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Image credit: Manish Rajput/SOPA Images/LightRocket via Getty Images

India's new ride hailing rules cap driver hours and limit surge pricing

Uber, Ola and others may also have to guarantee higher revenue.
Jon Fingas, @jonfingas
November 29, 2020
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DELHI, INDIA - 2020/05/19: Cab drivers (ola,Uber) chatting on the road side while wearing face masks as a precaution, during the eased lockdown restrictions.
As a preventive measure against the spread of the COVID-19, restrictions were imposed, the govt has eased some of the restrictions after several days of lockdown. (Photo by Manish Rajput/SOPA Images/LightRocket via Getty Images)
Manish Rajput/SOPA Images/LightRocket via Getty Images

India is bringing app-based ride hailing services under dedicated regulation for the first time, and it might just set an example for other countries. TechCrunch reports the country has instituted guidelines that set expectations for both drivers and customers. Drivers can’t work more than 12 hours, for example, and must get to keep at least 80 percent of their fare. Unofficial estimates suggest drivers tend to get 74 percent of the fare, so this could lead to a practical pay raise.

The companies will also have to insure drivers, and can’t charge cancellation fees greater than 10 percent of the fare or 100 rupees (about $1.35). Women passengers will also have the option to share cars solely with other women.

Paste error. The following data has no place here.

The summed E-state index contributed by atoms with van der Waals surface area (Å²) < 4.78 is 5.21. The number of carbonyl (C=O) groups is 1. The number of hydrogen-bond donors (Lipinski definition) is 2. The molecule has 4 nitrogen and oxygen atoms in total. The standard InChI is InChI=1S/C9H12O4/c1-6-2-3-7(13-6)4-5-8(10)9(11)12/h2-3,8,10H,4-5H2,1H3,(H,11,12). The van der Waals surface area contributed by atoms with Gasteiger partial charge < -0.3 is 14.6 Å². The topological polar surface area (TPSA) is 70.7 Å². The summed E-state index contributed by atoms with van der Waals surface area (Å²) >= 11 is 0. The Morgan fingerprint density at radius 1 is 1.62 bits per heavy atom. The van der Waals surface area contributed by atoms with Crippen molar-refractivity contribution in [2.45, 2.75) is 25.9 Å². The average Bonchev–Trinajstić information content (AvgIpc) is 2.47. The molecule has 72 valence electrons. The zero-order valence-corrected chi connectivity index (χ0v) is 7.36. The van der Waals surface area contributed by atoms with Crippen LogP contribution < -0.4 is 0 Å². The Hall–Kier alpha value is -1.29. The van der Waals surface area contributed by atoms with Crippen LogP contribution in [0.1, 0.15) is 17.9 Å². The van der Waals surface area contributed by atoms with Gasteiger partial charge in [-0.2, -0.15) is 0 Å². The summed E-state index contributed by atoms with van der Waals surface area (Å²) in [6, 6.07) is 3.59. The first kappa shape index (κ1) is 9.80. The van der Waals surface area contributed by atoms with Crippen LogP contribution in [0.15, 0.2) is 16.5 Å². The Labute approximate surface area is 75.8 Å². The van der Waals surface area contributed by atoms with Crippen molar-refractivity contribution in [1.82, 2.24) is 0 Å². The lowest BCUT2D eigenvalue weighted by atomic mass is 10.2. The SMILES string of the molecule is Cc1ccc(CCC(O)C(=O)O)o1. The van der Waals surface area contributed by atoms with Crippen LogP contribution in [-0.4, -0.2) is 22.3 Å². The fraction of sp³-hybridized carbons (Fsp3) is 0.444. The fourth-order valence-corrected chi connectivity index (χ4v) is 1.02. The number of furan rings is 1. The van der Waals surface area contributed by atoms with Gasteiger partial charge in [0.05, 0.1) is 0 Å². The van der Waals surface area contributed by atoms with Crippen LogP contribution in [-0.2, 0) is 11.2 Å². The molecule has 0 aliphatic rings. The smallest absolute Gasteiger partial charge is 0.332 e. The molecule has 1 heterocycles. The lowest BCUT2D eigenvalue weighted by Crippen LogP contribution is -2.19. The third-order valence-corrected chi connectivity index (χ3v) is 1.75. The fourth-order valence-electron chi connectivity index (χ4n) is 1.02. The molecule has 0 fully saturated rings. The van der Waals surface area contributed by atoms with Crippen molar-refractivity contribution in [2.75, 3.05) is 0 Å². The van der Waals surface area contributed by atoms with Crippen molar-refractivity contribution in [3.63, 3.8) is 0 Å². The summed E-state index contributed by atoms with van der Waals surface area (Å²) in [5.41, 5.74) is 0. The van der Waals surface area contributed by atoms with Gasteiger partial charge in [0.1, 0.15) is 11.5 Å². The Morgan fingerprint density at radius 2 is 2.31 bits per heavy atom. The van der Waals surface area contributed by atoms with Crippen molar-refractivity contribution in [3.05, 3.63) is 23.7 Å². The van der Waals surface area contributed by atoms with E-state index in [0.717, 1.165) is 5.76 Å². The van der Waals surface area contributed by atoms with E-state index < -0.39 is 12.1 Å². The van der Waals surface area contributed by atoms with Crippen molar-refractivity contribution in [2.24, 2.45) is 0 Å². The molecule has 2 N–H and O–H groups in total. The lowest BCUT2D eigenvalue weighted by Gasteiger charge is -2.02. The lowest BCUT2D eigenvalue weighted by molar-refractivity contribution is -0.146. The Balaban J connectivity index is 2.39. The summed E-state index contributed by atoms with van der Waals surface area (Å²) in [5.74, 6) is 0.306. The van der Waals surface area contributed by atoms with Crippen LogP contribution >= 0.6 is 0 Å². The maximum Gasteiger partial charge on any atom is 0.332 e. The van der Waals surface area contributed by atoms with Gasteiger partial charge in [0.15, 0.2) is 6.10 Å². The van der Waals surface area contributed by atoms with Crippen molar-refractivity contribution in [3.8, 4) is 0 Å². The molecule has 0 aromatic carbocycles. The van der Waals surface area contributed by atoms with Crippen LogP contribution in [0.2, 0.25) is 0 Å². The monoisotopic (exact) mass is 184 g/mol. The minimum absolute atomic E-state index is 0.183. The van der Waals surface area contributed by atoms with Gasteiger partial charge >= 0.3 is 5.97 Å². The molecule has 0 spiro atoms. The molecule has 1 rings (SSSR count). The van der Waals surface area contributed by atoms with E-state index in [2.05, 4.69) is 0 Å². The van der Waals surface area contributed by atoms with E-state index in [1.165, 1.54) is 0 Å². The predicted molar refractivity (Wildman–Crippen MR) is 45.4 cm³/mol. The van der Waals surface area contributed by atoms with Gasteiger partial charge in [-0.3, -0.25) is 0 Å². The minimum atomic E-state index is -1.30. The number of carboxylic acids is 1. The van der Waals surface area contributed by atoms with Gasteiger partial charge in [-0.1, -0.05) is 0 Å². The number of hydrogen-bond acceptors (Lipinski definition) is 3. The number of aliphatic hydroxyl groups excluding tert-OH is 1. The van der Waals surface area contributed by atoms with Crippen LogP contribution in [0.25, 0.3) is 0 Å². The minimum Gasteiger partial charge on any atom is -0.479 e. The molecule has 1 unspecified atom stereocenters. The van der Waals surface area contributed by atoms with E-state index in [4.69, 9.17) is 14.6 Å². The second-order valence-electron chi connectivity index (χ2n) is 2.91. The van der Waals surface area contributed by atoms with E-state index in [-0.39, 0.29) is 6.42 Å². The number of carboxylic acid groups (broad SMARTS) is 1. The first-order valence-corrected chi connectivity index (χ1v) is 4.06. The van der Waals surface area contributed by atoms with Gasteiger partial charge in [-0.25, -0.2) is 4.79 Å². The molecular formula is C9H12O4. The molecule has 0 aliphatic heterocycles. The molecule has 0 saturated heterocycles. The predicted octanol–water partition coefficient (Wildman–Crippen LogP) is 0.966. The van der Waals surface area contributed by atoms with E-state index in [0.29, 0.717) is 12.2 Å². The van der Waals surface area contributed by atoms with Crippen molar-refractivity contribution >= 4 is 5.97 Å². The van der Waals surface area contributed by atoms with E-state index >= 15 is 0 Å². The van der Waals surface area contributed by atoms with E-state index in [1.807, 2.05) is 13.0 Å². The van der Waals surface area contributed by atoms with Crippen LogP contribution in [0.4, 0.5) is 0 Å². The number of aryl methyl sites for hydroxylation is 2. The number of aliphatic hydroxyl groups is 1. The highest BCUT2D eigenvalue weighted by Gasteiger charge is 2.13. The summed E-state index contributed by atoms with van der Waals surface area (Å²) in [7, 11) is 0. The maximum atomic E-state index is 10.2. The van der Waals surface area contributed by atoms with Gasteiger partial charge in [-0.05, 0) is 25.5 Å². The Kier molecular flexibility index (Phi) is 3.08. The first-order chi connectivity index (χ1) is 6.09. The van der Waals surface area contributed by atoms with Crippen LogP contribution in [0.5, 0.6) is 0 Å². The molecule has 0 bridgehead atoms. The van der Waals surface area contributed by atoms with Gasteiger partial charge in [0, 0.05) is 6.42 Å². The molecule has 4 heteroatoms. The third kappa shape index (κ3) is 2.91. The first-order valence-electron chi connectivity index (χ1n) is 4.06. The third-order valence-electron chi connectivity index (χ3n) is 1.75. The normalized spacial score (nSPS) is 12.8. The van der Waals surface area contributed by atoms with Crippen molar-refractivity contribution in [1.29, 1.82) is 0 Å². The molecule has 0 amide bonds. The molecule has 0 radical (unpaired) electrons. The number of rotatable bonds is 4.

Some of the new rules could favor ride hailing services in some cases. They can’t charge more than 1.5 times the base fare with surge pricing, but they can also charge 50 percent to spur more trips. They can also offer carpooling using private cars, although drivers are limited to four intra-city rides per day and two inter-city rides per week.

This might produce a mixed result for drivers. While this could boost trust in the likes of Uber and Ola, Redseer partner Ujjwal Chaudhry warned it could actually hurt take-home income by limiting surge pricing and fees. It might also raise prices and extend wait times, Chaudhry said.

Whatever the outcome, there’s a good chance others will be looking closely. Companies like Uber and Lyft are coming under closer scrutiny for their practices, with California demanding that they treat drivers as employees instead of contractors with fewer protections. Whether they succeed or fail, India’s rules may set the tone for governments that either haven’t set their own guidelines or are looking at reforms.

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